As China continues to develop as a global economic and political superpower, it is no surprise that business opportunities have blossomed in the world's most populous country.
More and more, however, the Western world is becoming curious about Chinese traditions outside the spheres of economics and politics.
This curiosity has encompassed one aspect of Chinese culture that some may find surprising: opera.
I Sing Beijing is an opera training and performance program that was created in response to Western-trained singers' burgeoning interest in the growing vocal-arts scene in China. The program’s master teacher is a globally recognized opera singer, Hao Jiang Tian, who spearheads I Sing Beijing’s efforts to pioneer a cultural channel between East and West through classical singing.
I Sing Beijing is a program launched in 2011 that brought Western singers to China to study modern Chinese opera and has captured media attention around the world.
Tian, as he calls himself, is a Beijing native who worked his way out of Maoist China to pursue Western-style opera. After finding success in the West by performing on the world’s biggest stages, including that of the Metropolitan Opera in New York, Tian launched I Sing Beijing, which exposes its international participants to a previously underestimated area of Chinese culture.
This year’s program brings together 22 singers coming from seven different countries. The five-week course in Beijing culminates in a final opera performance that is partially Western and partially Chinese, at the prestigious National Center for the Performing Arts.
But, before the curtain opens, a lot of work is done.
The rigorous program includes not only coaching in Western and Mandarin operatic repertoires, but also daily language classes and cultural-immersion workshops.
Although the program is primarily about singing, the importance of understanding Chinese culture is at its forefront.
“As soon as we got off the plane, we had six hours of Mandarin every day,” said Meghan Picerno, a soprano based in Illinois.
Still, in six weeks, there is only so much one can learn while simultaneously training to perform. Even for Shelia Carroll, a soprano based in Pennsylvania who is familiar with learning languages -- she already knows French, German, and Italian -- had a difficult time picking up Mandarin. But being among the Chinese helped a lot.
“We had great access to everyone in China, so anytime we had a break, I would ask [Chinese natives], 'Could you listen to me say this?',” Carroll said.
“Our [language] teacher we got really close to, she would take us around the city -- that was really the biggest way to learn Mandarin, going around,” Picerno said.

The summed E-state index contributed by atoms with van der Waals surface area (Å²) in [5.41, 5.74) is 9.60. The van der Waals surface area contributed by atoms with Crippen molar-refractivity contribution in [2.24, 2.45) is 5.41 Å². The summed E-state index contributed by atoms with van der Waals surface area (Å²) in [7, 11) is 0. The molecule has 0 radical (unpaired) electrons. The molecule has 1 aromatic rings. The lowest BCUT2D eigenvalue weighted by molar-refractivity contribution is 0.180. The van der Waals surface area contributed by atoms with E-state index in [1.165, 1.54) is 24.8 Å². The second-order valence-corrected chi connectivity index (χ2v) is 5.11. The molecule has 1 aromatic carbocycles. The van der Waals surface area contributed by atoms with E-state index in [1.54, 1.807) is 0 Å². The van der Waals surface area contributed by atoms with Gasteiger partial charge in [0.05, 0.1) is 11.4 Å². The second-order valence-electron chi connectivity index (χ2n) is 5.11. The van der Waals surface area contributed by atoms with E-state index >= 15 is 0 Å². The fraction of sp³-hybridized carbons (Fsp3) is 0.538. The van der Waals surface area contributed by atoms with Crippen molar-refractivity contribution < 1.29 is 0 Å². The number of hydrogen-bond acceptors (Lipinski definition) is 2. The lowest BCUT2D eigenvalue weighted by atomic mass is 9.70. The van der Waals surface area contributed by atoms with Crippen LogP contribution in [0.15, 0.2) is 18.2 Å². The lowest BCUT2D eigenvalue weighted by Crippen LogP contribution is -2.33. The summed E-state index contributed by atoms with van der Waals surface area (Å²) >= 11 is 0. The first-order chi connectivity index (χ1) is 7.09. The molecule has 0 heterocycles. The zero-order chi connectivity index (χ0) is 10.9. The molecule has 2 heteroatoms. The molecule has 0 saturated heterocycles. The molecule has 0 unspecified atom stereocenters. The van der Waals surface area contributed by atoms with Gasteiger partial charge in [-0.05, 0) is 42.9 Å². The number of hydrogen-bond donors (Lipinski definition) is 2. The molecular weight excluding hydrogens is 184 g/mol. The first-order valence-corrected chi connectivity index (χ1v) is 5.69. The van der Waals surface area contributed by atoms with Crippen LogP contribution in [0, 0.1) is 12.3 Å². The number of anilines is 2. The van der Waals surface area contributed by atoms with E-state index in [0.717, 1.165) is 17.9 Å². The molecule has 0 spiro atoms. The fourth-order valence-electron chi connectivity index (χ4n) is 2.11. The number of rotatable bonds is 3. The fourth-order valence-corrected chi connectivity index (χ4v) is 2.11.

Just days after returning from a performance in Paris, a few of the New York-based I Sing Beijing performers and their master coach, who they affectionately called “Tian Laoshi,” or “Tian teacher,” found themselves in front of middle-school students who shared their interest in China.
A group of about 40 middle-school students at New York’s Dalton School gathered with the school’s two Chinese-language teachers, Adam Lanphier and Maria Lee, to get an earful of what the singers have been working on. Carroll, Picerno, and another soprano, Nicole Haslett, a New Jersey native, performed parts of two modern Chinese opera songs for the students, impressing them not only with their vocal ability but also with their linguistic understanding of the songs.
The Dalton School is one of many American schools that now offer Chinese-language programs as parts of their curricula -- and the interest in China among students is still growing.
“It’s one of the smaller programs [at the school], but it’s growing. Every year, our classes get bigger and bigger. This year, in fact, our Mandarin teachers have huge classes compared to our other languages,” said Lori Langer de Ramirez, Dalton’s language director. “It’s certainly a growing interest.”
De Ramirez brought the I Sing Beijing program representatives to visit the school not only because of the vocal talents of the group, but also because the program captures the relationship of mixing cultures seen inside the classrooms.
“The mix between East and West is very compelling, and students are really interested in all sorts of cultural issues, so I thought it would be fun for them,” de Ramirez said.
Although foreign-language study is mandatory beginning in the fifth grade at Dalton, many students are interested in China outside the classroom.
De Ramirez said students choose to study the Chinese language for a variety of reasons, as they tell her, “I like the way it looks, I like the way it sounds, or I want to go to China.”
And some eventually do go to China.
“[Dalton has] a voluntary service trip to China. They’ll be going in March, to Beijing, where we have a sister school, High School Number 2. They do service at the Dandelion School -- it’s a school for migrant workers -- the kids go and they teach English and do all sorts of activities,” de Ramirez said.
For students at Dalton, the intimidation of learning Mandarin is outweighed by their interest in China.
“Once they come in, they stay. They love the teachers, they love the program,” de Ramirez said.
And their Mandarin teachers have full confidence in their abilities to gain fluency.
“I expect every one of my kids to speak better Chinese than me,” said Lanphier, one of the school’s Mandarin teachers.
For Picerno -- and other I Sing Beijing artists -- the program opened eyes as to what Chinese opera can offer.
“There are endless opportunities that I never even imagined,” Picerno said. “I think it’s so important that Western people especially know that this is possible and an option. And not just an option but it’s one where I think classical music is going.”